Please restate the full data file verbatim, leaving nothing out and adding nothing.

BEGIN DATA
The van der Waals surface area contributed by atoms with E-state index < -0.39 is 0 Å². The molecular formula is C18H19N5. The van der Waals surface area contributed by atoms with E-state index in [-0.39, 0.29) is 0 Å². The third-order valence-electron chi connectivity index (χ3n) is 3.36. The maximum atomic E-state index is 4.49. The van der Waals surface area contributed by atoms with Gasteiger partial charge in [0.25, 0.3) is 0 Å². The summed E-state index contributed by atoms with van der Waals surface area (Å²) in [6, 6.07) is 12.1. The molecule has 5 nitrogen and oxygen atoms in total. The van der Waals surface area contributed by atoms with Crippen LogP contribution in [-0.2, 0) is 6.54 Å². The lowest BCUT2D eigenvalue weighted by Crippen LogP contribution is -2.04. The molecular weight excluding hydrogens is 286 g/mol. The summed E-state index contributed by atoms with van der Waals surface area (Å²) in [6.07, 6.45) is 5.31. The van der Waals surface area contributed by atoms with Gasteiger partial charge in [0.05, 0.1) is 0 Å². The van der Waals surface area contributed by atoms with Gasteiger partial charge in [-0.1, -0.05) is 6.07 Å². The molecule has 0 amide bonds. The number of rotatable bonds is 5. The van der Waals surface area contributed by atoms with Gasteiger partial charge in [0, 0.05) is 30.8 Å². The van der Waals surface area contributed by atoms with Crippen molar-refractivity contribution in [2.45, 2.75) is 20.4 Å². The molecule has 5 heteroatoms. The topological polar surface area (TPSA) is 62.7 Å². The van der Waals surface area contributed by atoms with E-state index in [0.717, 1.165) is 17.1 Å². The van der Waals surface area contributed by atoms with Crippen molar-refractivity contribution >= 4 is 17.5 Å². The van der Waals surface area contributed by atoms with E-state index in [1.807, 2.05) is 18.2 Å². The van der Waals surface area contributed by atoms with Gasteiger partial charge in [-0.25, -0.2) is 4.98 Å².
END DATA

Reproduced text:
The van der Waals surface area contributed by atoms with E-state index < -0.39 is 0 Å². The molecular formula is C18H19N5. The van der Waals surface area contributed by atoms with E-state index in [-0.39, 0.29) is 0 Å². The third-order valence-electron chi connectivity index (χ3n) is 3.36. The maximum atomic E-state index is 4.49. The van der Waals surface area contributed by atoms with Gasteiger partial charge in [0.25, 0.3) is 0 Å². The summed E-state index contributed by atoms with van der Waals surface area (Å²) in [6, 6.07) is 12.1. The molecule has 5 nitrogen and oxygen atoms in total. The van der Waals surface area contributed by atoms with Crippen LogP contribution in [-0.2, 0) is 6.54 Å². The lowest BCUT2D eigenvalue weighted by Crippen LogP contribution is -2.04. The molecular weight excluding hydrogens is 286 g/mol. The summed E-state index contributed by atoms with van der Waals surface area (Å²) in [6.07, 6.45) is 5.31. The van der Waals surface area contributed by atoms with Gasteiger partial charge in [0.05, 0.1) is 0 Å². The van der Waals surface area contributed by atoms with Gasteiger partial charge in [-0.1, -0.05) is 6.07 Å². The molecule has 0 amide bonds. The number of rotatable bonds is 5. The van der Waals surface area contributed by atoms with Gasteiger partial charge in [0, 0.05) is 30.8 Å². The van der Waals surface area contributed by atoms with Crippen molar-refractivity contribution in [2.45, 2.75) is 20.4 Å². The molecule has 5 heteroatoms. The topological polar surface area (TPSA) is 62.7 Å². The van der Waals surface area contributed by atoms with E-state index in [0.717, 1.165) is 17.1 Å². The van der Waals surface area contributed by atoms with Crippen molar-refractivity contribution >= 4 is 17.5 Å². The van der Waals surface area contributed by atoms with E-state index in [1.807, 2.05) is 18.2 Å². The van der Waals surface area contributed by atoms with Gasteiger partial charge in [-0.25, -0.2) is 4.98 Å².